There’s a new comic in town, ladies.
These aren’t your little brother’s super heroes. This isn’t your sister’s fairy tale character-filled love story. This is so much more.
It’s called Womanthology, and I have to be honest: I’m a little in love with it. Not only is the content of this anthology incredibly varied, but the entire thing was written, drawn and lettered by women. (Get it? Woman-thology?) This volume’s theme is “heroics” and all of the varied stories told on its pages tell us about how the women behind the comics see the concept of “hero” and “heroism.”
Honestly, I didn’t know about this theme when I picked up the book…
And it is gorgeous, by the way. If I had a coffee table, I’d have it on display like a piece of art because it is hard-bound, pristine and big enough that it only fits on the open top shelf of my bookcase.
Anyways, I didn’t know that it had a theme until I started to read a little bit more about it on their blog. All I knew was that it was a Kickstarter-funded labor of love, and that some of my twitter friends were contributing their talents as editors, writers and artists. I wanted one out of a combination of greed (because the people I follow on Twitter are ridiculously talented) and because I like to support things that push women to step into roles/careers/fields that they might be unfamiliar with or which society is not used to seeing them inhabit. That’s how I got involved with the nonprofit that was my last full time job, that’s how I find a lot of nonprofits I give my time to, and that’s part of what drew me to Womanthology.
That, and I went to an all-girls high school, which I’m still recovering from a decade later, and I have a kneejerk reaction to “Support the girls!” kind of projects. I just can’t help myself.
The book and comics within are fantastic. It is divided into sections that are each guest edited. Each feature is written and drawn by different women. The lettering is exquisite. The organizers of this project paired women already in the comics’ industry with less experienced writers and artists, and the results are really cool and different from anything you’ll find at your local comic shop. Some of the contributors are industry-veterans; some of the contributors are children. Each story is unique with heroines who are as diverse as a bowl of M&Ms. And throughout the volume there are profiles and interviews of the various contributors.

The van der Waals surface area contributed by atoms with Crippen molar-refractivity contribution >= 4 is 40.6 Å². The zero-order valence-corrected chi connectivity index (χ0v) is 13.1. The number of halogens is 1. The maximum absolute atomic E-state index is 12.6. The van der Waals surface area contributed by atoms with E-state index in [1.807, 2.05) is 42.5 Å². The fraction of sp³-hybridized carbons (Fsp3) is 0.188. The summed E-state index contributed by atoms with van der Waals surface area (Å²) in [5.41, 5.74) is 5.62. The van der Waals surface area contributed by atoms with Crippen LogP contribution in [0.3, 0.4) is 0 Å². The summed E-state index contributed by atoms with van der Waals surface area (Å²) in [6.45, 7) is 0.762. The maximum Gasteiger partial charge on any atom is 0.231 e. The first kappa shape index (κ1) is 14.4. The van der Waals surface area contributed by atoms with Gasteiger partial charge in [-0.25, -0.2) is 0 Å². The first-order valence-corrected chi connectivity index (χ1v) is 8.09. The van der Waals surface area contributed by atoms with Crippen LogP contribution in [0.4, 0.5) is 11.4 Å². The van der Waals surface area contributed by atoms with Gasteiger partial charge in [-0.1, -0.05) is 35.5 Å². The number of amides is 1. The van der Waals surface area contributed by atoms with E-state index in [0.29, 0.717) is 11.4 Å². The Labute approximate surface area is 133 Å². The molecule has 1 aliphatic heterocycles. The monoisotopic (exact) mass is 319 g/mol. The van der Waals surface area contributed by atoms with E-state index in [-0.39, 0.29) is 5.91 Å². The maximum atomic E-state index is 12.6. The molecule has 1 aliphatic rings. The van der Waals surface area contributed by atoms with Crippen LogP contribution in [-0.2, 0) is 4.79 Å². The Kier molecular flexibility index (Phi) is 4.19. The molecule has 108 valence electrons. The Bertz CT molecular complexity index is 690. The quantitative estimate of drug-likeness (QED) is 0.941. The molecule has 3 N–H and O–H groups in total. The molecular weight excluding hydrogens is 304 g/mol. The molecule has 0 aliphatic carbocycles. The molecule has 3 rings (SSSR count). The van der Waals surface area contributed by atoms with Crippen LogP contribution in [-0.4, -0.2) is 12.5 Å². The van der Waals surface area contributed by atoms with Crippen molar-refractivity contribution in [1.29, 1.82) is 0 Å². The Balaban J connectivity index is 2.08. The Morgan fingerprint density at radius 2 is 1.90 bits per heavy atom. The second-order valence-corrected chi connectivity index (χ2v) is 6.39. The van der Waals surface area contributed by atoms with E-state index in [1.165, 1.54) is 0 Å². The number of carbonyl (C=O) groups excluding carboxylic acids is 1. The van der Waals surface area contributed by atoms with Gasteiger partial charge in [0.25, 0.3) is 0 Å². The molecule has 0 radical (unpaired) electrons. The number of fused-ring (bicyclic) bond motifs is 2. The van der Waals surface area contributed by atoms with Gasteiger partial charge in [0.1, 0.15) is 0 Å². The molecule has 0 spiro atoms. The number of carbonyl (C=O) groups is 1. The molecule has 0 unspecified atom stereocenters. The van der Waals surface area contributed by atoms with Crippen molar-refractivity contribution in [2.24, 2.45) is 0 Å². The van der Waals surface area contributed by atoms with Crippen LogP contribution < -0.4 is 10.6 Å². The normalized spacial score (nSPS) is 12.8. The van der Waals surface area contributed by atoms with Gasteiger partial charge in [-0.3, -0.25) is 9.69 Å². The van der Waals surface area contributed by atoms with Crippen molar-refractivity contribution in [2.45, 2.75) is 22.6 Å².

These superwomen are costumed in outfits that actually cover their breasts, pants and skirts that don’t give them wedgies or anyone on the street a flash of bun, and these women are strong, sassy, independent and capable.
I wanted to go out and buy a copy to send to my brother and sister-in-law for my nieces. These are the kinds of role models I want them to have while they grow up.
I think I know what their Christmas presents will be.
Even now, more than a few weeks after I first read the book, I’m still making up stories in my head – fanfiction, if you will – about a particular superhero who weaves dreams.
If you’ve been giving any thought to picking up a comic in the near future, or you have a child or sibling who wants to get into comics but doesn’t know where to start, ask your local store for a copy of this. Or order it from Amazon, but you know how I feel about that.
I am definitely carting this coffee table book with me to San Diego Comic Con this summer and collecting as many signatures as I can. I already have my first. I made the Nerdy Bird, aka Jill Pantozzi of The Mary Sue, sign my copy at dinner two days after I bought it. I plan on filling those inside pages with autographs.
Oh. Did I mention that all the profits from this project went to charity? Because they do. Womanthology’s charity of choice is the Global Giving Foundation, an organization that helps fund small charities around the world. These are definitely women who are doing good, and I aim to support all their future projects. I can’t wait to see what they come up with next!